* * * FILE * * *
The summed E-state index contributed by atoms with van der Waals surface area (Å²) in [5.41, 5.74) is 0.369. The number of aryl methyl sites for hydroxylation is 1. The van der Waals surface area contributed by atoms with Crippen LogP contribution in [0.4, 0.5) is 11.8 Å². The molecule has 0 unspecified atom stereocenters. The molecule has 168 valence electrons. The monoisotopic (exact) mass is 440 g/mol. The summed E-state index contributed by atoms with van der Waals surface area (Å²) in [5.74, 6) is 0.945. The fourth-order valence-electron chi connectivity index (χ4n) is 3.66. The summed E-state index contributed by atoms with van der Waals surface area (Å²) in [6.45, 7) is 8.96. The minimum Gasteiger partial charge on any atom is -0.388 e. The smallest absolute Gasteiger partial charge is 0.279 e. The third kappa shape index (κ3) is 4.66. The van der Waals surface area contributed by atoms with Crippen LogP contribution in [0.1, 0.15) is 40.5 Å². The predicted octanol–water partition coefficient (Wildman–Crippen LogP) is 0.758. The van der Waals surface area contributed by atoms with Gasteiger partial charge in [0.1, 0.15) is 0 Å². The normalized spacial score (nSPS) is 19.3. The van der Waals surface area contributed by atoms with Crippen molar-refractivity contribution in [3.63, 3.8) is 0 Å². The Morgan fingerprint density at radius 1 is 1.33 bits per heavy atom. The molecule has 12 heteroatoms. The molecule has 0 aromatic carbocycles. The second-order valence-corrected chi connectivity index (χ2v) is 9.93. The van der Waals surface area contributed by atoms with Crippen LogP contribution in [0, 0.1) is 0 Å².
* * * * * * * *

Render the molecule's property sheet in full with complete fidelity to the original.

The summed E-state index contributed by atoms with van der Waals surface area (Å²) in [5.41, 5.74) is 0.369. The number of aryl methyl sites for hydroxylation is 1. The van der Waals surface area contributed by atoms with Crippen LogP contribution in [0.4, 0.5) is 11.8 Å². The molecule has 0 unspecified atom stereocenters. The molecule has 168 valence electrons. The monoisotopic (exact) mass is 440 g/mol. The summed E-state index contributed by atoms with van der Waals surface area (Å²) in [5.74, 6) is 0.945. The fourth-order valence-electron chi connectivity index (χ4n) is 3.66. The summed E-state index contributed by atoms with van der Waals surface area (Å²) in [6.45, 7) is 8.96. The minimum Gasteiger partial charge on any atom is -0.388 e. The smallest absolute Gasteiger partial charge is 0.279 e. The third kappa shape index (κ3) is 4.66. The van der Waals surface area contributed by atoms with Crippen LogP contribution in [0.1, 0.15) is 40.5 Å². The predicted octanol–water partition coefficient (Wildman–Crippen LogP) is 0.758. The van der Waals surface area contributed by atoms with Gasteiger partial charge in [0.1, 0.15) is 0 Å². The normalized spacial score (nSPS) is 19.3. The van der Waals surface area contributed by atoms with Crippen molar-refractivity contribution in [3.63, 3.8) is 0 Å². The Morgan fingerprint density at radius 1 is 1.33 bits per heavy atom. The molecule has 12 heteroatoms. The molecule has 0 aromatic carbocycles. The second-order valence-corrected chi connectivity index (χ2v) is 9.93. The van der Waals surface area contributed by atoms with Crippen LogP contribution in [0, 0.1) is 0 Å².